No studies have been performed to explore the mechanism of fluorescence quenching by copper, but there are some possible explanations of this effect. The linear response of the fluorescence quenching to the [Cu2+] for CuNCs and AuNCs, for which a [Cu2+] of 0.1 µM added to 10 µM of NCs (1% analyte relative to the sensor) results in a fluorescence decrease of approximately 1%, supports a Langmuir-type adsorption behavior for the Cu2+ ions. The mechanism of quenching could be due to the paramagnetic nature of Cu2+, which can enhance intersystem crossing (ISC) as a way of non-radiative dissipation of the energy absorbed, competing with fluorescence emission, and thus quenching the fluorescence of the metal NCs [23]. Another possible explanation is that there is some de-attachment of AuNCs from the coordination sites in the protein due to a reaction with Cu2+, thus leading to a loss of fluorescence. Further characterization of this sensing behavior would be necessary in order to detangle the molecular mechanism underlying fluorescence quenching by copper.

3.4. Reactive Oxygen Species (ROS) Detection

The different NCs samples were evaluated as sensors for the detection of oxidative stress through the presence of reactive oxygen species in the environment. The Ag-based NCs were the only protein-templated NCs that showed reliable response to ROS (Figure 7). There was a quenching in the fluorescence of the AgNCs in response to the amount of ROS produced by RB in time. The quenching occurred slowly in time, with a 10% of fluorescence loss in an hour. It is important to note that the positive control used to detect ROS formation, ABTS, showed larger response to the presence of ROS than the AgNCs.
In the case of the copper nanocluster, an initial quenching of the system before sample irradiation was observed (Figure 7A), as well as some photobleaching as seen in the control sample of the protein without ROS (Figure 7B). However, there was no further quenching upon irradiation when ROS were being synthetized (data not shown). It is possible that Rose Bengal was quenching the NCs fluorescence due to some interaction between the molecule and the Ag atoms. The mechanism on how ROS quenches the fluorescence of AgNCs was not yet solved in our system; however, it is possible that oxido-reduction changes on the AgNCs directed by ROS activity induced fluorescence quenching, as has been reported before [24,25]. In the case of the protein-templated AuNCs, the absence of response to ROS is supported by the fact that AuNCs have good redox stability, whereas in the case of the protein templated CuNCs the lack of response to ROS is not explained by their redox stability, since they are less stable than AgNCs.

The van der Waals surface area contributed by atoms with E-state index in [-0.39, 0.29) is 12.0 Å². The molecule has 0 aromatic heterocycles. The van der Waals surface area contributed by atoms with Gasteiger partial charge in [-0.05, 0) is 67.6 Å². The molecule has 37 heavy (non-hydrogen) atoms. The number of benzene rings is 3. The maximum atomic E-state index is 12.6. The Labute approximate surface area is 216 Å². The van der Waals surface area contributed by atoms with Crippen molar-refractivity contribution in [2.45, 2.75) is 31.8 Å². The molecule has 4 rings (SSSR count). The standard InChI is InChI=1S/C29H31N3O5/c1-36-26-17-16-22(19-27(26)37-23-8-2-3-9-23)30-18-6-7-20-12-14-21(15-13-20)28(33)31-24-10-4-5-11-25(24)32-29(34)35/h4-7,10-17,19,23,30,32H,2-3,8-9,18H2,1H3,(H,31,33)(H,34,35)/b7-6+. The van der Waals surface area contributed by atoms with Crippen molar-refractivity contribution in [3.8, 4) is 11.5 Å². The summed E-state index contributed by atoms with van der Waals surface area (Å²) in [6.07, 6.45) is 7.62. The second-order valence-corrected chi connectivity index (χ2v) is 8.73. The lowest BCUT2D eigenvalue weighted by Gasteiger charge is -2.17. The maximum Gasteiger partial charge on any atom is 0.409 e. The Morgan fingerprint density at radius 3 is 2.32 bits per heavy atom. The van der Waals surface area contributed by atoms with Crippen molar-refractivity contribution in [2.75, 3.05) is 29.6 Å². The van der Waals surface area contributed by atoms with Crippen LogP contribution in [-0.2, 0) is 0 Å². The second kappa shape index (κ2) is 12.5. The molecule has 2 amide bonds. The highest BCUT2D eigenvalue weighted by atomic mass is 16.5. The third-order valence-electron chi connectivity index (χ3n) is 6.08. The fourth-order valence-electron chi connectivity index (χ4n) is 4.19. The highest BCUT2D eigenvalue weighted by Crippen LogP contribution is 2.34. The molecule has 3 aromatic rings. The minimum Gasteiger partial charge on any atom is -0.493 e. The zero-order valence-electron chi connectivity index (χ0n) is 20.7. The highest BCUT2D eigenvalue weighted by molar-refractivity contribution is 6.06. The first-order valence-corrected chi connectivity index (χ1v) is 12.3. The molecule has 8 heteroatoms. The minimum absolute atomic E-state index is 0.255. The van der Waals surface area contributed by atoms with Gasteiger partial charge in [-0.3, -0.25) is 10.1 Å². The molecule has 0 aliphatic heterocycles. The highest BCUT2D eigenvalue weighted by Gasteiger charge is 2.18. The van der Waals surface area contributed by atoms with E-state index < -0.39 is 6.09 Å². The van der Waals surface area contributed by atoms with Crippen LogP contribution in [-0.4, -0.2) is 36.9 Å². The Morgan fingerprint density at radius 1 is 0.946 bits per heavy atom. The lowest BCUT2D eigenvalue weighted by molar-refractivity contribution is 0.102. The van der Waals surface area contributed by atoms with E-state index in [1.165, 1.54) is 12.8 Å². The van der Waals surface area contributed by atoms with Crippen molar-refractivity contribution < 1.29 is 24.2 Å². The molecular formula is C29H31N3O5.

4. Conclusions

In previous work we developed new technologies in order to use designed CTPR proteins for the controlled growth of AuNCs. The main objective of the current work was to evaluate the potential of repeat protein scaffolds as versatile templates for the synthesis and stabilization of different metal NCs (Au, Ag, and CuNCs) to explore the use of CTPR stabilized metal NCs as sensors for different conditions, such as temperature, ions, or ROS. We want to highlight the sensitivity that these NCs have for the temperature sensing and the ability to undergo several temperature cycles without losing sensing efficiency. Moreover, AuNCs can be used to detect small concentrations of copper ions in solution and AgNCs showed sensitivity to ROS species. Although there are previously reported systems that showed similar detection capabilities, and in some cases with better specificity and detection limits, the major advantage in CTPR templated metal NCs is that the same system can encode different sensing capabilities and functionalities, by just changing the metal attached. Therefore, this work demonstrates the versatility of the repeat protein scaffolds to obtain protein-stabilized nanoclusters with different metal composition, which increases their potential use in the field of biosensing. Due to the modular nature of these proteins, we envision the potential of CTPR protein templated metal NCs as integrated modules in larger assemblies of CTPR proteins. Using their modularity and with different functional elements alongside the protein array, we could achieve the building of multi-component sensing tools.

5. Patents

Patent: A.A. and A.L.C. Metal Nanocluster Scaffolds. European patent (EP17382451.7), PCT application (PCT/EP2018/068710).

Author Contributions

A.A., E.L.-M. and A.L.C. conceptualized the idea; A.A. and E.L.-M. designed and carried out the experiments; A.A., E.L.-M. and A.L.C. wrote the manuscript; A.L.C. acquired the funding and administrated the project.

Funding

This work was funded by the European Research Council ERC-2014-CoG-648071-ProNANO (A.L.C.), and the Spanish Ministry of Economy and Competitiveness (MINECO) BIO2016-77367-C2-1-R (A.L.C.).

Acknowledgments

E.L.-M. thanks the Spanish Ministry of Education for the FPI grant (BIO2016-77367-C2-1-R). We acknowledge Angel Martinez for support with TEM imaging and members of the A.L.C. laboratory at CIC biomaGUNE for their comments and support.

Conflicts of Interest

The authors declare no conflict of interest. The funders had no role in the design of the study; in the collection, analyses, or interpretation of data; in the writing of the manuscript, or in the decision to publish the results.